Thursday, December 31, 2009

Youth Coaches: Wither the Cone?

I have the great honor and pleasure of coaching my son's 13-under soccer team. I'm not the best teacher, but I do my best and we win our share of games, and certainly by the end of the season, there's a marked uptick in the quality of play from the start of the season. That's my benchmark.

Trust me, I'm competitive and I want us to win every time we're on the field, but I hold that back from my team. I try to get them to execute on the things we practice, think defense first and good things will happen. It's the way I do things.

Now honestly, these kids aren't innately skilled with a soccer ball. I choose that word innately very carefully and purposefully. Most of them can't juggle a ball. Most can't really dribble very smoothly through cones. Most rely on their athleticism to succeed. When I was a kid and played youth ball, it was for a Portuguese social club. Our coaches were immigrants who played for the club's senior team and volunteered to get a youth program off the ground. We spent a few minutes at the start of every practice in a big circle just passing the ball to one another. Then we'd play games. Right foot. Left foot. Not to get too Dr. Seuss, but it worked. Soon, the ball was very friendly to me. I knew how to deaden it and redirect it in the direction I wanted. At home, I would try to juggle it the way our coaches and older players would. I'd manage a few taps and touches, and steadily got better at it.

It's kinda like catching a baseball in your glove. You really can't explain how you do it, but you know you can. The ball becomes part of you. I know before it gets to me what I want to do with it.

My team doesn't. And it's my fault. Our fault.

We put down cones and do it by the textbook. And while it's our fault, it's not our fault. Americans don't play soccer. Our coaches didn't grow up playing soccer. They grew up playing baseball in the park with friends. There were no textbooks on playing second base, you just knew to keep your glove down, use two hands to catch it, and throw to first. No one talked about positioning, footwork. There were no cones, no drills, it was "Hey, who's got the ball? Someone bring a bat?" American soccer coaches at the youth level are volunteers, just like me. Guys and girls who coach because their kids want to play and the town league needs coaches. Some of us play and know how to coach. Others do their best. We're all to be applauded.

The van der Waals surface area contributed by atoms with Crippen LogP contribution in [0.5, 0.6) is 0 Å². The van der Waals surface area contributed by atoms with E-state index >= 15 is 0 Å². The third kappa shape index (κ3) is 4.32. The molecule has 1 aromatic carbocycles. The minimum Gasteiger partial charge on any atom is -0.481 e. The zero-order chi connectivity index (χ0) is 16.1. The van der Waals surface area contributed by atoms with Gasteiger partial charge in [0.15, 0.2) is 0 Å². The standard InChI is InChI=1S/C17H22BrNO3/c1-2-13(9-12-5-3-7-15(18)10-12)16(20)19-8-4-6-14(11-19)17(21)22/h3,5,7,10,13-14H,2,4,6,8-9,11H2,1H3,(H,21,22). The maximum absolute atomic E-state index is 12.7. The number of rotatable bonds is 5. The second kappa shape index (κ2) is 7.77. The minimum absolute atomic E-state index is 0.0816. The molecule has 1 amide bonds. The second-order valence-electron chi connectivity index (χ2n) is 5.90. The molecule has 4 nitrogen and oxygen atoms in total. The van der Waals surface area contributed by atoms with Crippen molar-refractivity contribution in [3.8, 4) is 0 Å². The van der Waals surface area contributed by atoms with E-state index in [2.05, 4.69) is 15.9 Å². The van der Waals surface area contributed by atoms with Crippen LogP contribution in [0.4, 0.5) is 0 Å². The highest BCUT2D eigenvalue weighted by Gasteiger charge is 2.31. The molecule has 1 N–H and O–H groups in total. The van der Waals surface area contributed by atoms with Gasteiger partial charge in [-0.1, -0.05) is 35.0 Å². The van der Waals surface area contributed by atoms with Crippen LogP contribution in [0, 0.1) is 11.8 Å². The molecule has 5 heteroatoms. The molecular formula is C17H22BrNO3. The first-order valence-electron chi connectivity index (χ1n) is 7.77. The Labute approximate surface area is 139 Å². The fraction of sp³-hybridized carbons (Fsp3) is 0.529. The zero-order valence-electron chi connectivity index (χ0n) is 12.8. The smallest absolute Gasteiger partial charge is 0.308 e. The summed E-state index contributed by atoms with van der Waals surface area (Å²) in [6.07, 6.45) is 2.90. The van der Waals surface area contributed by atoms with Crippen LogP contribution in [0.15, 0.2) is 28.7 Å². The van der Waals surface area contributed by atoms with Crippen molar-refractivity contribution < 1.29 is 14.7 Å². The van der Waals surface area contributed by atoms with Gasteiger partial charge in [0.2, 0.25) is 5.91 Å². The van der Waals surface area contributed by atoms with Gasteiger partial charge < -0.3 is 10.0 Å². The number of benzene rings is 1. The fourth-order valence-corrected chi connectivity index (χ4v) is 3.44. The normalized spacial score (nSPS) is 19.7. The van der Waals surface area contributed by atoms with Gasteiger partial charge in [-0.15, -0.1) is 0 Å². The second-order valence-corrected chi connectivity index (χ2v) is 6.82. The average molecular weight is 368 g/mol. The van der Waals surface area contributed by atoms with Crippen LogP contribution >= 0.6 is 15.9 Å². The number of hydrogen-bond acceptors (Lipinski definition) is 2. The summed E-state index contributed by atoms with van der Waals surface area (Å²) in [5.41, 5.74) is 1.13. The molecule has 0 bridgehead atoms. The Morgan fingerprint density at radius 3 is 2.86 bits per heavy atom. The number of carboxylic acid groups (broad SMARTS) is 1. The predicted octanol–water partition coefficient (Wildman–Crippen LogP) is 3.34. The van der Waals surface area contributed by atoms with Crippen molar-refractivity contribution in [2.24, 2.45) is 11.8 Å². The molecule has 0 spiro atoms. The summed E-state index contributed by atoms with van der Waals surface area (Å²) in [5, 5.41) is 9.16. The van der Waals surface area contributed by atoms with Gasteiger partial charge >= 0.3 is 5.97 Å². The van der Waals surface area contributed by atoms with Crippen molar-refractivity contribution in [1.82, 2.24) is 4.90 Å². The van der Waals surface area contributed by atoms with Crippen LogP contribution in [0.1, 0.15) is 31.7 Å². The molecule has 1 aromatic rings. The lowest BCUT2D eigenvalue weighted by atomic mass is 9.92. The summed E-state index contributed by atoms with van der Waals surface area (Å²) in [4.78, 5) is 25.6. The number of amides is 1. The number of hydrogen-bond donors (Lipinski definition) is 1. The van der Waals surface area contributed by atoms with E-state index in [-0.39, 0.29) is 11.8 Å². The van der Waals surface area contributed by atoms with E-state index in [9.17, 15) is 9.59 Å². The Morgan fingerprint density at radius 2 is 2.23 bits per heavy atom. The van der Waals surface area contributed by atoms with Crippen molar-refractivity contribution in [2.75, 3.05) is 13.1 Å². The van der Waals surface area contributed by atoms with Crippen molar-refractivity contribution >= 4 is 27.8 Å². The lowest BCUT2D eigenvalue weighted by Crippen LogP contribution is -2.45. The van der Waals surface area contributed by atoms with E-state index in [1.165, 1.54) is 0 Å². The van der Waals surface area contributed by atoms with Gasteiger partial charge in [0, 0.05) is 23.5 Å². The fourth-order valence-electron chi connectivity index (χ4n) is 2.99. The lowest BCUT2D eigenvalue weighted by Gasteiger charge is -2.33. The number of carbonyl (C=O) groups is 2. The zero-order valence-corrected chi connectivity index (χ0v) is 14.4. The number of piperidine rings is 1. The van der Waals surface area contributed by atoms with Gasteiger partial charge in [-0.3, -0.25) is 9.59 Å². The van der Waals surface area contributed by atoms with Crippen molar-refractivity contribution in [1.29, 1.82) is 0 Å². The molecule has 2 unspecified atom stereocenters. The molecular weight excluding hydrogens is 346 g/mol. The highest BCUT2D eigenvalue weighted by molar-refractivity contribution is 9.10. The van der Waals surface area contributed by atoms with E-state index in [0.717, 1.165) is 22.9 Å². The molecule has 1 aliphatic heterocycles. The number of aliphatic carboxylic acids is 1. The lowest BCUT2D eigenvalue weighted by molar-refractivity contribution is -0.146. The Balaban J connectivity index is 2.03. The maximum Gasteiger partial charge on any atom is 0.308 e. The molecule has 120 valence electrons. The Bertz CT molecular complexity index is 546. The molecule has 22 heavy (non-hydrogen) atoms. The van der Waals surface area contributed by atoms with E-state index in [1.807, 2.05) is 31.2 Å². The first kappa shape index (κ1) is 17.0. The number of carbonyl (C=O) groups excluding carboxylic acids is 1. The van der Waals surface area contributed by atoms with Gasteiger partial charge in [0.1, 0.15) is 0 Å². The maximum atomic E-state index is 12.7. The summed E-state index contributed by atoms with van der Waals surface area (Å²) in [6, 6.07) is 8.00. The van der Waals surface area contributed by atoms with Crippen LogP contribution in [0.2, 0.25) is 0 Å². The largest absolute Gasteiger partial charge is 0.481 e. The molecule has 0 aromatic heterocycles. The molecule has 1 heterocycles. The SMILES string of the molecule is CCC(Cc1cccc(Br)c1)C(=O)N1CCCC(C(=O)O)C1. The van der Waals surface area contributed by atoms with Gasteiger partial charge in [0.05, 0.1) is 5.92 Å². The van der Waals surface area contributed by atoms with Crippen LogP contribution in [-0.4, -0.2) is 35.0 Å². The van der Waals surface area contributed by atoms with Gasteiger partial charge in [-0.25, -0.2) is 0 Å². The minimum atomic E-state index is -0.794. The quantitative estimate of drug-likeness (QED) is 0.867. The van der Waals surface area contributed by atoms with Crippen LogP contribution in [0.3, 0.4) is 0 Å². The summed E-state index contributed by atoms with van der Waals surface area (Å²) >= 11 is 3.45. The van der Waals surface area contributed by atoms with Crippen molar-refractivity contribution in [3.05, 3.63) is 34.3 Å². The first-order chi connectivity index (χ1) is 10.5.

But as the applause dies down, I think it's time to leave the cones at home.

There was a thought-provoking article in the Boston Globe recently about soccer development in the U.S. The gist of the article was that youth players should Hog the ball, kid, as the headline suggests. While I think the article makes a big leap to suggest that the U.S.'s World Cup woes come from this passing-oriented, dull, void-of-creativity approach at the youth level, I think there's a lot of validity to the overall premise. We don't nurture football players to play the game. We teach them from a manual, and don't nurture any instincts for the game. And again, it's not our fault. Volunteer moms and dads don't know any better, especially about this low-scoring, boring-to-watch-on-TV game that usually ends in a riot [how's that for a capsule of football cliches?].

I don't know how many of you coach, but do you cut your best players loose? Do you scold a kid for trying to dribble through the opposing team's defense and take a difficult shot if chubby Bobby or Susie is open, even though chubby Bobby or Susie couldn't shoot the ball into an open goal if they were standing on the goal line?

Who knows? Maybe there's a bigger statement to be made here about how our kids are being raised and society's ills. I won't let my kids ride their bikes to the park, which is maybe just two miles away from us. Never. Too many creeps in this world. That's our thinking today, and it's sound thinking. But 25-30 years ago, I rode my bike 2-3 miles to the park to shoot hoops or get into a baseball game with other kids. Wouldn't think twice about it. Times have changed.

It's New Year's Eve and the end of a decade. America has grown up a lot as a football nation, and our kids have grown up playing youth soccer. It may take another decade or generation to see if we were right about our clipboard-and-cones approach to teaching the game.

Me, personally, I'm leaving the cones at home next season.

Bless you guys. Thanks for reading. And a happy, safe new year to you all.

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